Classical Latin's 6 major diphthongs are clear-cut, phonologically speaking. We know ae is pronounced as one phoneme, such as in [ˈsae̯.pɛ], "saepe." However, we often come across words that have 2 vowels next to each other that aren't a diphthong (ex. Italia, puella). As a Romance speaker, I am curious how this would have been pronounced in spoken Latin.

Spanish and Italian distinguish between "strong" and "weak" vowels. /a e o/ are strong and /i u/ are weak. Combining a strong and weak vowel makes a diphthong. For example, Italia is pronounced as /iˈta.lja/, not /iˈta.li.a/. The vowel combination /ia/ is pronounced like a diphthong /ja/, not /i.a/. This phenomenon reduces hiatus in the spoken language. Spanish uses the acute accent to indicate when hiatus does occur, like in /panadeˈɾia/ (panadería).

I have not yet found any sources clarifying this topic in Latin. In fact, most Latin transcriptions imply that hiatus is standard. The word Italia is transcribed as /iˈta.li.a/. and puella as /puˈel.la/. Was this standard pronunciation in Latin, or more of a formal ideal? I could imagine Romans (especially commoners) diphthongizing these vowels in quick speech, and this could carry over into the Romance languages. Any references from ancient scholars would be extremely helpful.

Reference Guides:
Diphthongs and Hiatus in Italian
Diphthongs and Hiatus in Spanish

1 Answer 1


I think poetry is the biggest data source indicating that hiatus was usual in Latin for i e u + vowel.

In the stage of the language that was ancestral to the Romance languages, both i and e were reduced when unstressed to a glide [j] before a following vowel. However, the gliding process doesn’t seem to have worked quite the same as in modern Spanish/Italian. My understanding is that Spanish and Italian syllabify the glide along with the preceding consonant as an onset (as in your example [iˈta.lja]), so the preceding syllable is “open” (ends in a vowel). In Proto-Romance, the preceding syllable seems to have been closed in words like folia (the ancestor of Standard Italian foglia, which has a long palatal consonant) which could imply a syllabification like [ˈfɔl.ja] or possibly [ˈfɔl.lja]. See also the geminate b in Italian rabbia vs the single b in Latin rabies.

I read some paper about the syllabification issue that I will try to cite when I find it. It's not the source that I remember learning about it from, but I see that it is mentioned in the chapter "Syllable, segment and prosody" by Michele Loporcaro in The Cambridge History of the Romance Languages: Volume 1, Structures, edited by Martin Maiden, John Charles Smith, and Adam Ledgeway. Loporcaro gives the following examples and analysis:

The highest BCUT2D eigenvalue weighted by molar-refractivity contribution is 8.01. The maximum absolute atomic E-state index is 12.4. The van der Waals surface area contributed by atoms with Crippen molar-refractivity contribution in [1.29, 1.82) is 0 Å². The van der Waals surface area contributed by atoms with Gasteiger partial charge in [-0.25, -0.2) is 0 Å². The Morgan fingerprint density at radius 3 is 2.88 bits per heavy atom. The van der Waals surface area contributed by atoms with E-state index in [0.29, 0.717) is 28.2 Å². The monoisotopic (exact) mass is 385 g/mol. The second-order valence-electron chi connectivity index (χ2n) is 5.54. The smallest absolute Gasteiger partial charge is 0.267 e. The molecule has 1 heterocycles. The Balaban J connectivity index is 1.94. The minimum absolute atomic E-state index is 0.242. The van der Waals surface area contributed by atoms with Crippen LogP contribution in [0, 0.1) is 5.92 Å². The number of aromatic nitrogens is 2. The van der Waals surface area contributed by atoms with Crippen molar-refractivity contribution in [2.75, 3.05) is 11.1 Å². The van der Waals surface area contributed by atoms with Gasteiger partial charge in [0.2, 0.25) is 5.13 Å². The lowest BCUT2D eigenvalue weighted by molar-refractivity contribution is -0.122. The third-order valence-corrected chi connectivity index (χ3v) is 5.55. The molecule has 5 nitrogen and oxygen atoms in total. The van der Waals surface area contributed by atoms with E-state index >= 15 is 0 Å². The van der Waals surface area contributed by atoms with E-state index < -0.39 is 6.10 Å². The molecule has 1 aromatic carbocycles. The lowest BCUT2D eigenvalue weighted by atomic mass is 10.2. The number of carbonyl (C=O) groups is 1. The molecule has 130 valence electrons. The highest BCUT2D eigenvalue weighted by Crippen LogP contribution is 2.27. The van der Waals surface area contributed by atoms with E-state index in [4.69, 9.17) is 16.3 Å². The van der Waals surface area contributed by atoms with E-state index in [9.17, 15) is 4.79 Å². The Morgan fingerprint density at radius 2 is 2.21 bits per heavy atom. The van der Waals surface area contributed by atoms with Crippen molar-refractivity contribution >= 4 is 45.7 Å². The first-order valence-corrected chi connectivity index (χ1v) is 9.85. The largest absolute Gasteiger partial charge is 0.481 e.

(57)        Pt.   Sp.  Fr.   Prv.   Rm.    It.
     sapiat saiba sepa sache sapcha sapcha sappia

While only Italian preserves gemination, Gallo- and Rhaeto-Romance have glide hardening, pointing to a syllabification -C.j- that is confirmed by the non-application of /a/-palatalization in French. The Spanish and Portuguese examples in (57), on the other hand, show in this case the application of a conflicting process, viz. -Cj/w- > -j/wC- metathesis, as further reflected in the outcomes of e.g. SAPUIT > OSp. sope, BASIUM > Sp. beso (see Rini 1991).

(pages 101-102)

Replacement like this of /i./ in hiatus with /.j/ (causing the preceding syllable to scan long from the presence of a coda consonant) is occasionally seen in poetry. Likewise, in poetry, U before another vowel was sometimes replaced with the consonant V or vice versa, as described in Scott Brown’s answer here: How were vowels u and i discerned from consonants v and j?

  • Interesting. It's fascinating how we've learned quite a bit about Latin pronunciation from studying poetry and working backwards. Just to clarify, when you say the "ancestral state of the Romance languages," are you referring to Vulgar Latin/late Empire period?
    – Kai Garcia
    Commented Jun 12, 2020 at 18:23
  • @KaiGarcia: I mean a change of unstressed eV/iV to jV seems to have been part of the common ancestor of Spanish, French, Romanian, etc. I didn't give a period or date range because a) I don't know much about the periodization of Latin sound changes; it seems like a difficult topic to me and b) in theory, multiple varieties with and without this sound change might have coexisted in certain time periods even though only one of those varieties ends up having living descendants.
    – Asteroides
    Commented Jun 13, 2020 at 19:19

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